Hallo everyone! I just finished my 5th week in Berlin and 4th week at my internship at LÆMON, and I hate to admit that time is flying by. Before this program, I thought that 8.5 weeks would be plenty of time and I may start to get homesick, but now I realize that it just keeps passing so quickly. This week, I experienced a lot of exhaustion, mostly due to my lack of sleep catching up with me. I was so scared of missing out on what Berlin has to offer that it all caught up to me and I had to chill out a little with the after-work activities. On Monday, we went to a German restaurant and I got Schnitzel again, so I can definitely understand why it is a popular German dish. Another fun thing I did during the week was meeting up with Britta, our contact at Intrax, and the person who organized everything for us on the German side of things. We hadn’t seen her since orientation week, so it was nice to catch up with her. We met at a beautiful biergarten at Tiergarten Park, and got to walk through a lot of pretty scenery.
I have made it a goal to try and experience a lot of the historical sights that Berlin has to offer, so on Saturday Kira and I went to the Wannsee Conference Villa. This beautiful villa-turned-museum was the location of a WWII meeting where German leadership made awful decisions regarding their policy towards the Jewish people. Reading about its history was definitely difficult, especially knowing that it happened right in the same building I was in, but it was interesting to hear about the how they started keeping a collection of Jewish people’s stories from the Holocaust so that it could never be hidden or buried from German history. Some of the historical places in this city can be emotionally taxing, but it is definitely worth trying to learn as much as possible while here.
At work this week, our bosses were out of town for a convention, so it was up to us to complete the tasks that they had left for us. These tasks have definitely contributed to the “hard skills” I have learned. Because I had never worked for a startup or taken entrepreneurship classes before, I had no idea all of the planning and effort that goes into being a startup. Researching venture capital firms gave me a good idea of what’s important to look for when searching for funding, the typical funding rounds and when they happen, and the different levels of investment you can receive as a growing company. Through translating and rewriting their business plan, I have also learned the process that goes into that. I never knew that I would need this skill, but I am so glad that I am learning the different sections and information that go into preparing this huge, detailed document.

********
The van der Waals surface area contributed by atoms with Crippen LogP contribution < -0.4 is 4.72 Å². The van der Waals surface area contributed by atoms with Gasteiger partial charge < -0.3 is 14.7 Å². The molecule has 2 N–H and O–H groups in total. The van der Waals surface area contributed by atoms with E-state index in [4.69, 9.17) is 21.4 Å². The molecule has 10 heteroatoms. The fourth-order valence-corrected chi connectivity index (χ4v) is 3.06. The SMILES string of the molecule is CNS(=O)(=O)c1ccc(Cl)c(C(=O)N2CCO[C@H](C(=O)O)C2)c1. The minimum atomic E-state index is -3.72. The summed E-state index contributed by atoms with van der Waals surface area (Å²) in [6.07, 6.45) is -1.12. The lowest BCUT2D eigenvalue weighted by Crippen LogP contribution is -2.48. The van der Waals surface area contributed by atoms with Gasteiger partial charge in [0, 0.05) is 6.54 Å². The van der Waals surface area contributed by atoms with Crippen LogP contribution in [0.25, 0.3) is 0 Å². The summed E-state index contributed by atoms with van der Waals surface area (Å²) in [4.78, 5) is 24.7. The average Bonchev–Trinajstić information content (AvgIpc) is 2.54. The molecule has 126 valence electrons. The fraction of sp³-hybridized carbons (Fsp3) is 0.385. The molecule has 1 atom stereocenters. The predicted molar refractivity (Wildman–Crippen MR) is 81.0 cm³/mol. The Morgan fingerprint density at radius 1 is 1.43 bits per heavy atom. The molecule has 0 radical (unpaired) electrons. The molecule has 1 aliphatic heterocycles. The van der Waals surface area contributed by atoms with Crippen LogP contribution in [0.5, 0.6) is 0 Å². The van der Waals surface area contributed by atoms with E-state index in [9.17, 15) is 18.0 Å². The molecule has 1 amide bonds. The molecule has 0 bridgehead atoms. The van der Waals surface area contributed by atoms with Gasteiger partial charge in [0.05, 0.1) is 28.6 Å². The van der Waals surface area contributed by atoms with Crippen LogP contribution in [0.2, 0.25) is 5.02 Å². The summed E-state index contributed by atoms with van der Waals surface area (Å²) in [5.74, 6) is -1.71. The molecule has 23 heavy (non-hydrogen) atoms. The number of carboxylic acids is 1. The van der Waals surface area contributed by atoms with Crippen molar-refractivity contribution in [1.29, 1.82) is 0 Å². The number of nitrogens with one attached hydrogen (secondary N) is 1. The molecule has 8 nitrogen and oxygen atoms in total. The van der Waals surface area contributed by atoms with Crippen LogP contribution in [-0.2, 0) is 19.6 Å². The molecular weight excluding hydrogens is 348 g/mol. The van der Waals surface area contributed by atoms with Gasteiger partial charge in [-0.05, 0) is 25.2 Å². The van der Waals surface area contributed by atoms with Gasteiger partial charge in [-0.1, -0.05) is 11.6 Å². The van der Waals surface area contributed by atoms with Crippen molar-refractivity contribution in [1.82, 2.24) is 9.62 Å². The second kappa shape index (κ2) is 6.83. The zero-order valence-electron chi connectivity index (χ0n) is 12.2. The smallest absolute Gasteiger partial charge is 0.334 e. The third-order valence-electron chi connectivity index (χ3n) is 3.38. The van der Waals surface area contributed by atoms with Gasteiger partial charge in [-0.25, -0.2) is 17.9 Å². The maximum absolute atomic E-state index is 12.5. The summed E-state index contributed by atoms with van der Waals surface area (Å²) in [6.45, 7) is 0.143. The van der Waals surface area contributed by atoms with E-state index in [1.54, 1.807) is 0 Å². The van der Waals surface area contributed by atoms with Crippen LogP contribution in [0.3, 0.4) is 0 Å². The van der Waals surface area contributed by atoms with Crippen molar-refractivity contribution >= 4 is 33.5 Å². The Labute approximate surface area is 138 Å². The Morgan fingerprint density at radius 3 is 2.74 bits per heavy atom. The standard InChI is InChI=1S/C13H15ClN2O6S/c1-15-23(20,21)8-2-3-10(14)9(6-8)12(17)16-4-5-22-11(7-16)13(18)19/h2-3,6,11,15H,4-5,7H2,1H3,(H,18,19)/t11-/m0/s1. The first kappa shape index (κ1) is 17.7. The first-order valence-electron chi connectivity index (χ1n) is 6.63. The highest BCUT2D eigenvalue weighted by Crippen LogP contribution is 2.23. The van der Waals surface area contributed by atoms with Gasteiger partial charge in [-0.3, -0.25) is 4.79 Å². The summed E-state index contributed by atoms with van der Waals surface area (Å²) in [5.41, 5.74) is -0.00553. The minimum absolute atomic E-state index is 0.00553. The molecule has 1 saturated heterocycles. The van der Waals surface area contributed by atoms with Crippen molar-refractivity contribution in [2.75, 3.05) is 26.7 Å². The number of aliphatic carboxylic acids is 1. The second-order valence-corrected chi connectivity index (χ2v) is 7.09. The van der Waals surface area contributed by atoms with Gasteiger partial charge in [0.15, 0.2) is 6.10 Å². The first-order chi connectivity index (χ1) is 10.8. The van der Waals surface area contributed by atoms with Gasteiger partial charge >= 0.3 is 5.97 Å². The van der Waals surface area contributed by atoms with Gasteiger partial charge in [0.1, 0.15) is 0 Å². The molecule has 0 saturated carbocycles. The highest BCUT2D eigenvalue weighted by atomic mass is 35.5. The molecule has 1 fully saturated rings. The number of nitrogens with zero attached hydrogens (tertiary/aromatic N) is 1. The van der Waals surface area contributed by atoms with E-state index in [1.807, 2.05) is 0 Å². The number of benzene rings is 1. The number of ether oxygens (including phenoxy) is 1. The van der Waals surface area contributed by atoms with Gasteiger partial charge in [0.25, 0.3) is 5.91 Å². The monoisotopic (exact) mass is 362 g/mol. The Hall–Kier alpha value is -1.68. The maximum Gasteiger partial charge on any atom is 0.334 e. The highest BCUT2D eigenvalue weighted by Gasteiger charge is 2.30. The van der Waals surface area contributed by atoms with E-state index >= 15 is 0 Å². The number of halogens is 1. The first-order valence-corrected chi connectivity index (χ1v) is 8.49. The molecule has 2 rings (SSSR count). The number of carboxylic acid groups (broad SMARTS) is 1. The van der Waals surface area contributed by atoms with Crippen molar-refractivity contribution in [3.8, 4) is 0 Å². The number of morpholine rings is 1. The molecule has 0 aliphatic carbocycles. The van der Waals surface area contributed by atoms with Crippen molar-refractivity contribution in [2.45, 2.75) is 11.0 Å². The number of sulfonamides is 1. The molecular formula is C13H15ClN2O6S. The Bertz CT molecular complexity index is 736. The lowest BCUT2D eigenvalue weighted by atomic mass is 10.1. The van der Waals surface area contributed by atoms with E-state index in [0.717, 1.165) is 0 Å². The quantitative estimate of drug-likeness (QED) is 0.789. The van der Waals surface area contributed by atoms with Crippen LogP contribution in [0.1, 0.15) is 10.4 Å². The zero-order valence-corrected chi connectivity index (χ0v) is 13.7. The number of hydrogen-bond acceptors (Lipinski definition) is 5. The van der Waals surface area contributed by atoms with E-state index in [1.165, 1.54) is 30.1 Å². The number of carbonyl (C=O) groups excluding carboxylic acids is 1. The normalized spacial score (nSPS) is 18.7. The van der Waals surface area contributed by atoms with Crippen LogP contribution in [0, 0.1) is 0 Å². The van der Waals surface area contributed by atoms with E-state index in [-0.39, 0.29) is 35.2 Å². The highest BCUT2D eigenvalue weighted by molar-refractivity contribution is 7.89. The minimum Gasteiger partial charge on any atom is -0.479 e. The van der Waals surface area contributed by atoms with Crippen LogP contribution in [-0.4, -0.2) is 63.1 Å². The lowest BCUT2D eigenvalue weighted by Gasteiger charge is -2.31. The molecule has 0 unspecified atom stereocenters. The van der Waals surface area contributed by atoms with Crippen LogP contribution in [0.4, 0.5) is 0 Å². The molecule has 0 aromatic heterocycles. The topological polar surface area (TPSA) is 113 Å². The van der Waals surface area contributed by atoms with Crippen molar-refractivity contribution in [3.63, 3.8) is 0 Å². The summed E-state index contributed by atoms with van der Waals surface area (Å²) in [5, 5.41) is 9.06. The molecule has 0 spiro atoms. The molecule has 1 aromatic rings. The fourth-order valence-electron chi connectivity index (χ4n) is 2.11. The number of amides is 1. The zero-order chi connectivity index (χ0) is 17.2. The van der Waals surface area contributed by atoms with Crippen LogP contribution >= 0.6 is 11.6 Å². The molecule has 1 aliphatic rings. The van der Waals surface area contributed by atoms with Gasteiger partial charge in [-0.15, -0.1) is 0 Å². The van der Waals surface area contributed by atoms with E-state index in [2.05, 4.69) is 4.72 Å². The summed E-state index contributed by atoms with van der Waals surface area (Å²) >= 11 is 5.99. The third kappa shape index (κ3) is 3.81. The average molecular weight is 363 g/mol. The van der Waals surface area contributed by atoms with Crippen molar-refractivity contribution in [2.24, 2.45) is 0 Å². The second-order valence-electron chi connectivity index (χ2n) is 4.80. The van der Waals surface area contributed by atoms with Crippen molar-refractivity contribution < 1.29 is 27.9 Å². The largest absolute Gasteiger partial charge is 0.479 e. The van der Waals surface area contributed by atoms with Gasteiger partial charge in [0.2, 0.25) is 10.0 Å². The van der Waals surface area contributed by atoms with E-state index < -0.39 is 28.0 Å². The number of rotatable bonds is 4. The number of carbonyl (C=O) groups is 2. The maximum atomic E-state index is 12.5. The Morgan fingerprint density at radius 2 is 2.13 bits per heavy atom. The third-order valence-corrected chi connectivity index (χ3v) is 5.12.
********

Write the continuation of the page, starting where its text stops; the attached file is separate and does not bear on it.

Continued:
As far as “soft skills”, I know that I will go back to Pittsburgh a more well-rounded worker than before. In my past internship, I was assigned a lot of repetitive tasks and did some writing on my own. This meant that I wasn’t collaborating with any of the workers. In this internship, Dylan and I are constantly working together on tasks to figure out how to split them up, or at deciding who is better fit to do the different jobs on our to do list. I am learning a lot about cooperation in the workplace, and also how to take constructive criticism and use it to better my work. I have always been a sensitive person, but I knew coming into this program that German workplaces are very critique-oriented. I have greatly improved my ability to take notes on my work and use them to create a better end product without getting upset, which will definitely help me be more receptive to criticism in future jobs. Something else that I have improved upon is my ability to work when I feel under pressure. Even though our workplace is very stress-free, I tend to feel a little bit of pressure when working on things as important as the business plan. I have been able to control this feeling and prevent myself from feeling under pressure by remembering that I am an intern, which means that I am not supposed to know everything already. By simply doing the job to the best of my ability and doing what I can to give my boss the best result, I should feel good. Being able to manage my stress before it becomes overwhelming will be a really important skill when it comes to possibly working as an intern in a larger company and having hard deadlines all the time.
Unfortunately, I have not been able to practice any global competencies in the workplace because everyone speaks English and we are not the only English-speaking interns there. I will say that solely being prepared for cross-cultural situations when in public is very important for me, though. I always have in the back of my mind that everyone is different and Berlin is a very culturally-diverse city, so I am open to any scenario that I could find myself in.